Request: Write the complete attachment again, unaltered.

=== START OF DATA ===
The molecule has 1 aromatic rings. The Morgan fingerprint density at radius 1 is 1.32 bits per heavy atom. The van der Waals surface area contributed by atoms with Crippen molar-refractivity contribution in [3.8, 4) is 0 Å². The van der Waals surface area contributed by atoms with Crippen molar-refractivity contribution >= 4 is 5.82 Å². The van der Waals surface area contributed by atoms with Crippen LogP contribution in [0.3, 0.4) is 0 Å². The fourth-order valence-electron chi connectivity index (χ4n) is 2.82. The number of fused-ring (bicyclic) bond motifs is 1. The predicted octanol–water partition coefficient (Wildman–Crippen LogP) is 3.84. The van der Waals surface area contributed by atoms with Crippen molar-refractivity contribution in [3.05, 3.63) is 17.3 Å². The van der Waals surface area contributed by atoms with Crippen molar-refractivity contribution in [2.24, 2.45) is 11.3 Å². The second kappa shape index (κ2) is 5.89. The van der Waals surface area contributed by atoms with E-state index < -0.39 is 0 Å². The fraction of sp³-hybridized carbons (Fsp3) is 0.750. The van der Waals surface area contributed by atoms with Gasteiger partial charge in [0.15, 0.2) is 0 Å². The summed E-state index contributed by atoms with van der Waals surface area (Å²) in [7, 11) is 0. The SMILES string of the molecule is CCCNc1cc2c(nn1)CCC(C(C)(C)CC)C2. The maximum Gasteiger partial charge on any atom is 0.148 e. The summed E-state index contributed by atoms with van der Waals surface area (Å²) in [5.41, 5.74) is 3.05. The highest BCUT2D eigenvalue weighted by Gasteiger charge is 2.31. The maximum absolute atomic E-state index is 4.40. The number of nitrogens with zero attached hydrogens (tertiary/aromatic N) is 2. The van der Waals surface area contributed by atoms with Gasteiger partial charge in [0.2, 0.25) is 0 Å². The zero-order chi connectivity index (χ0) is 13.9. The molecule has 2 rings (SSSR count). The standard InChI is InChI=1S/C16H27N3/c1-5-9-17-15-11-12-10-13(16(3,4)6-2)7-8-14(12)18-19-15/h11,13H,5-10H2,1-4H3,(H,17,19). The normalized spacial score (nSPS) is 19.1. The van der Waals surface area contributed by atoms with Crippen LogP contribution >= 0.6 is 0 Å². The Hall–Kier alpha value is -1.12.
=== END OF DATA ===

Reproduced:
The molecule has 1 aromatic rings. The Morgan fingerprint density at radius 1 is 1.32 bits per heavy atom. The van der Waals surface area contributed by atoms with Crippen molar-refractivity contribution in [3.8, 4) is 0 Å². The van der Waals surface area contributed by atoms with Crippen molar-refractivity contribution >= 4 is 5.82 Å². The van der Waals surface area contributed by atoms with Crippen LogP contribution in [0.3, 0.4) is 0 Å². The fourth-order valence-electron chi connectivity index (χ4n) is 2.82. The number of fused-ring (bicyclic) bond motifs is 1. The predicted octanol–water partition coefficient (Wildman–Crippen LogP) is 3.84. The van der Waals surface area contributed by atoms with Crippen molar-refractivity contribution in [3.05, 3.63) is 17.3 Å². The van der Waals surface area contributed by atoms with Crippen molar-refractivity contribution in [2.24, 2.45) is 11.3 Å². The second kappa shape index (κ2) is 5.89. The van der Waals surface area contributed by atoms with E-state index < -0.39 is 0 Å². The fraction of sp³-hybridized carbons (Fsp3) is 0.750. The van der Waals surface area contributed by atoms with Gasteiger partial charge in [0.15, 0.2) is 0 Å². The summed E-state index contributed by atoms with van der Waals surface area (Å²) in [7, 11) is 0. The SMILES string of the molecule is CCCNc1cc2c(nn1)CCC(C(C)(C)CC)C2. The maximum Gasteiger partial charge on any atom is 0.148 e. The summed E-state index contributed by atoms with van der Waals surface area (Å²) in [5.41, 5.74) is 3.05. The highest BCUT2D eigenvalue weighted by Gasteiger charge is 2.31. The maximum absolute atomic E-state index is 4.40. The number of nitrogens with zero attached hydrogens (tertiary/aromatic N) is 2. The van der Waals surface area contributed by atoms with Gasteiger partial charge in [0.2, 0.25) is 0 Å². The zero-order chi connectivity index (χ0) is 13.9. The molecule has 2 rings (SSSR count). The standard InChI is InChI=1S/C16H27N3/c1-5-9-17-15-11-12-10-13(16(3,4)6-2)7-8-14(12)18-19-15/h11,13H,5-10H2,1-4H3,(H,17,19). The normalized spacial score (nSPS) is 19.1. The van der Waals surface area contributed by atoms with Crippen LogP contribution >= 0.6 is 0 Å². The Hall–Kier alpha value is -1.12.